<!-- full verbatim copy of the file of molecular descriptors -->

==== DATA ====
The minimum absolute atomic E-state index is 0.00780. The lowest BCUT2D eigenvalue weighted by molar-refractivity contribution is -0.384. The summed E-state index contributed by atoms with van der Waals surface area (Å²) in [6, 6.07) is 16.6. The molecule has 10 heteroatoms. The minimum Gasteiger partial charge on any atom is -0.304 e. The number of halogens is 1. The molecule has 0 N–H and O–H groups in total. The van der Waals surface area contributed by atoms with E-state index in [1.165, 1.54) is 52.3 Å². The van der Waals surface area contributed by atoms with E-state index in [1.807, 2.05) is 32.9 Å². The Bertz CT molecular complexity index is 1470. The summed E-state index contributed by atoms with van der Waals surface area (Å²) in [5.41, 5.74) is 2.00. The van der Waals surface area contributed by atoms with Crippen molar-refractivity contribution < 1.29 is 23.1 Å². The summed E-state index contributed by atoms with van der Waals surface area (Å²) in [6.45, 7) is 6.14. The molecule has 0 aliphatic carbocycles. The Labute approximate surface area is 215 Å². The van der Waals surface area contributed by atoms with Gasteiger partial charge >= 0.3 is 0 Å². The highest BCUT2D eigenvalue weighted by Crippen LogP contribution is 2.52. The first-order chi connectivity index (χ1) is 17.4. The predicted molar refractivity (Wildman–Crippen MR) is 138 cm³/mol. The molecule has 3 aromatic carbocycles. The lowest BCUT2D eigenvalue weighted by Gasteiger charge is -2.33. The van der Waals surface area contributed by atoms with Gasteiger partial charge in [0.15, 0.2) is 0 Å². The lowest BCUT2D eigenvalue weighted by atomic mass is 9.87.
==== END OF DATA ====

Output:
The minimum absolute atomic E-state index is 0.00780. The lowest BCUT2D eigenvalue weighted by molar-refractivity contribution is -0.384. The summed E-state index contributed by atoms with van der Waals surface area (Å²) in [6, 6.07) is 16.6. The molecule has 10 heteroatoms. The minimum Gasteiger partial charge on any atom is -0.304 e. The number of halogens is 1. The molecule has 0 N–H and O–H groups in total. The van der Waals surface area contributed by atoms with E-state index in [1.165, 1.54) is 52.3 Å². The van der Waals surface area contributed by atoms with E-state index in [1.807, 2.05) is 32.9 Å². The Bertz CT molecular complexity index is 1470. The summed E-state index contributed by atoms with van der Waals surface area (Å²) in [5.41, 5.74) is 2.00. The van der Waals surface area contributed by atoms with Crippen molar-refractivity contribution < 1.29 is 23.1 Å². The summed E-state index contributed by atoms with van der Waals surface area (Å²) in [6.45, 7) is 6.14. The molecule has 0 aliphatic carbocycles. The Labute approximate surface area is 215 Å². The van der Waals surface area contributed by atoms with Gasteiger partial charge >= 0.3 is 0 Å². The highest BCUT2D eigenvalue weighted by Crippen LogP contribution is 2.52. The first-order chi connectivity index (χ1) is 17.4. The predicted molar refractivity (Wildman–Crippen MR) is 138 cm³/mol. The molecule has 3 aromatic carbocycles. The lowest BCUT2D eigenvalue weighted by Gasteiger charge is -2.33. The van der Waals surface area contributed by atoms with Gasteiger partial charge in [0.15, 0.2) is 0 Å². The lowest BCUT2D eigenvalue weighted by atomic mass is 9.87.